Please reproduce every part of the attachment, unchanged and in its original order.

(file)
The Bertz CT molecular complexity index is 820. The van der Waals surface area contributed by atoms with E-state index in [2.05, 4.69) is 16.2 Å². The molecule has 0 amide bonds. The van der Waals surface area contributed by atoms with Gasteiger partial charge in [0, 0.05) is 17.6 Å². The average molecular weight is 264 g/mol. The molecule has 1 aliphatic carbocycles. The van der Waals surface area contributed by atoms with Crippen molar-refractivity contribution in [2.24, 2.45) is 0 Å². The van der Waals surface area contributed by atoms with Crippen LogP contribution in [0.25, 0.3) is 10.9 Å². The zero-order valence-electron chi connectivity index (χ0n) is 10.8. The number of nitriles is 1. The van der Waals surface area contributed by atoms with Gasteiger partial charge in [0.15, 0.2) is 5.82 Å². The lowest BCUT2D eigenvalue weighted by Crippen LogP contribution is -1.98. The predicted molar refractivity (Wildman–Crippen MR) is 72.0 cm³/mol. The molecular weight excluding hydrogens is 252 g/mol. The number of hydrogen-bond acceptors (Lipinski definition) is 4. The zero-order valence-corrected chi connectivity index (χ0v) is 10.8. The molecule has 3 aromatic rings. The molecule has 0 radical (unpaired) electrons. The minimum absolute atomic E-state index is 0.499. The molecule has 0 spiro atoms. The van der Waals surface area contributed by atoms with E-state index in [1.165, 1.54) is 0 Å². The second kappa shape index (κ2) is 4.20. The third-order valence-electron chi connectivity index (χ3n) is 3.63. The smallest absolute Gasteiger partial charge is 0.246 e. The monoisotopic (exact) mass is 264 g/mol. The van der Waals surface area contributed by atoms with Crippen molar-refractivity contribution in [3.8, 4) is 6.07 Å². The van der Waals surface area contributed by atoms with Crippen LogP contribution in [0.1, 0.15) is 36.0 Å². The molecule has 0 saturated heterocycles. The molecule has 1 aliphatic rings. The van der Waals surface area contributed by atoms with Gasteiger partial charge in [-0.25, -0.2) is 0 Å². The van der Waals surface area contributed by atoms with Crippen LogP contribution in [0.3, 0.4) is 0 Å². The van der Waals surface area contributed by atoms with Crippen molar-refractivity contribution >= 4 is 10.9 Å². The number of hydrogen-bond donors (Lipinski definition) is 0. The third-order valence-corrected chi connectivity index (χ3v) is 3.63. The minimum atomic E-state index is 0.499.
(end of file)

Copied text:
The Bertz CT molecular complexity index is 820. The van der Waals surface area contributed by atoms with E-state index in [2.05, 4.69) is 16.2 Å². The molecule has 0 amide bonds. The van der Waals surface area contributed by atoms with Gasteiger partial charge in [0, 0.05) is 17.6 Å². The average molecular weight is 264 g/mol. The molecule has 1 aliphatic carbocycles. The van der Waals surface area contributed by atoms with Crippen molar-refractivity contribution in [2.24, 2.45) is 0 Å². The van der Waals surface area contributed by atoms with Crippen LogP contribution in [0.25, 0.3) is 10.9 Å². The zero-order valence-electron chi connectivity index (χ0n) is 10.8. The number of nitriles is 1. The van der Waals surface area contributed by atoms with Gasteiger partial charge in [0.15, 0.2) is 5.82 Å². The lowest BCUT2D eigenvalue weighted by Crippen LogP contribution is -1.98. The predicted molar refractivity (Wildman–Crippen MR) is 72.0 cm³/mol. The molecular weight excluding hydrogens is 252 g/mol. The number of hydrogen-bond acceptors (Lipinski definition) is 4. The zero-order valence-corrected chi connectivity index (χ0v) is 10.8. The molecule has 3 aromatic rings. The molecule has 0 radical (unpaired) electrons. The minimum absolute atomic E-state index is 0.499. The molecule has 0 spiro atoms. The van der Waals surface area contributed by atoms with E-state index in [1.165, 1.54) is 0 Å². The second kappa shape index (κ2) is 4.20. The third-order valence-electron chi connectivity index (χ3n) is 3.63. The smallest absolute Gasteiger partial charge is 0.246 e. The monoisotopic (exact) mass is 264 g/mol. The van der Waals surface area contributed by atoms with Crippen molar-refractivity contribution in [3.8, 4) is 6.07 Å². The van der Waals surface area contributed by atoms with Crippen LogP contribution in [0.1, 0.15) is 36.0 Å². The molecule has 0 saturated heterocycles. The molecule has 1 aliphatic rings. The van der Waals surface area contributed by atoms with Gasteiger partial charge in [-0.25, -0.2) is 0 Å². The van der Waals surface area contributed by atoms with Crippen LogP contribution in [0.3, 0.4) is 0 Å². The van der Waals surface area contributed by atoms with Crippen molar-refractivity contribution >= 4 is 10.9 Å². The number of hydrogen-bond donors (Lipinski definition) is 0. The third-order valence-corrected chi connectivity index (χ3v) is 3.63. The minimum atomic E-state index is 0.499.